Memory & Cognition

, Volume 17, Issue 5, pp 582–589

Multiple coding strategies in the retention of musical tones by possessors of absolute pitch


  • Robert J. Zatorre
    • Neuropsychology DepartmentMontreal Neurological Institute and Hospital
  • Christine Beckett
    • McGill University

DOI: 10.3758/BF03197081

Cite this article as:
Zatorre, R.J. & Beckett, C. Memory & Cognition (1989) 17: 582. doi:10.3758/BF03197081


Eighteen musicians with absolute pitch (AP) confirmed by screening tests participated in tonal and verbal short-term-retention tasks. In the tonal task, subjects identified three successive pi-ano tones by their letter names. Recall of these note names after 18 sec of counting backwards was near perfect. Recall after an 18-sec delay filled with random piano tones was also near per-fect. In contrast, the same subjects demonstrated significant forgetting when required to retain letter trigrams while counting backwards for 18 sec. These results were essentially replicated in a second experiment using longer (27 sec) retention intervals, a more demanding verbal inter-ference task, and an active musical interference task (singing a descending scale). We interpret these results as indicating that retention of note names by possessors of AP is not limited to ver-bal encoding; rather, multiple codes (e.g., auditory, kinesthetic, and visual imagery) are proba-bly used.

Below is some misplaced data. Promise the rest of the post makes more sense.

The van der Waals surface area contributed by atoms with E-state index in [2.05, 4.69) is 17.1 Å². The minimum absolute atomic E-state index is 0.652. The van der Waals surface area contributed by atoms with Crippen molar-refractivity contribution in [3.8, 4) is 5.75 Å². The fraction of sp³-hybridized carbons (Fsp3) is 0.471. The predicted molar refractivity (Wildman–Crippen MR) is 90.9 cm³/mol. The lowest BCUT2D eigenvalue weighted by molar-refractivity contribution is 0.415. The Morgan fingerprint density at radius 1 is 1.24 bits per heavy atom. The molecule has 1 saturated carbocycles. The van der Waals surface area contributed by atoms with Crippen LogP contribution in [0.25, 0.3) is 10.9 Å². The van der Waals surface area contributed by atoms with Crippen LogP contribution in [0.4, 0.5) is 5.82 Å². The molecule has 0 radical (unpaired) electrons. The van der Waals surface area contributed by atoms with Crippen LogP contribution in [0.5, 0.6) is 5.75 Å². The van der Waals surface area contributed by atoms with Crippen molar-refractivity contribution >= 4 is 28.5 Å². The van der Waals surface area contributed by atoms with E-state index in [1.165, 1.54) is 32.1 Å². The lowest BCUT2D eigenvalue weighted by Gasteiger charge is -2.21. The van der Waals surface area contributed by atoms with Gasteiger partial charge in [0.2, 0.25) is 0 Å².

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© Psychonomic Society, Inc. 1989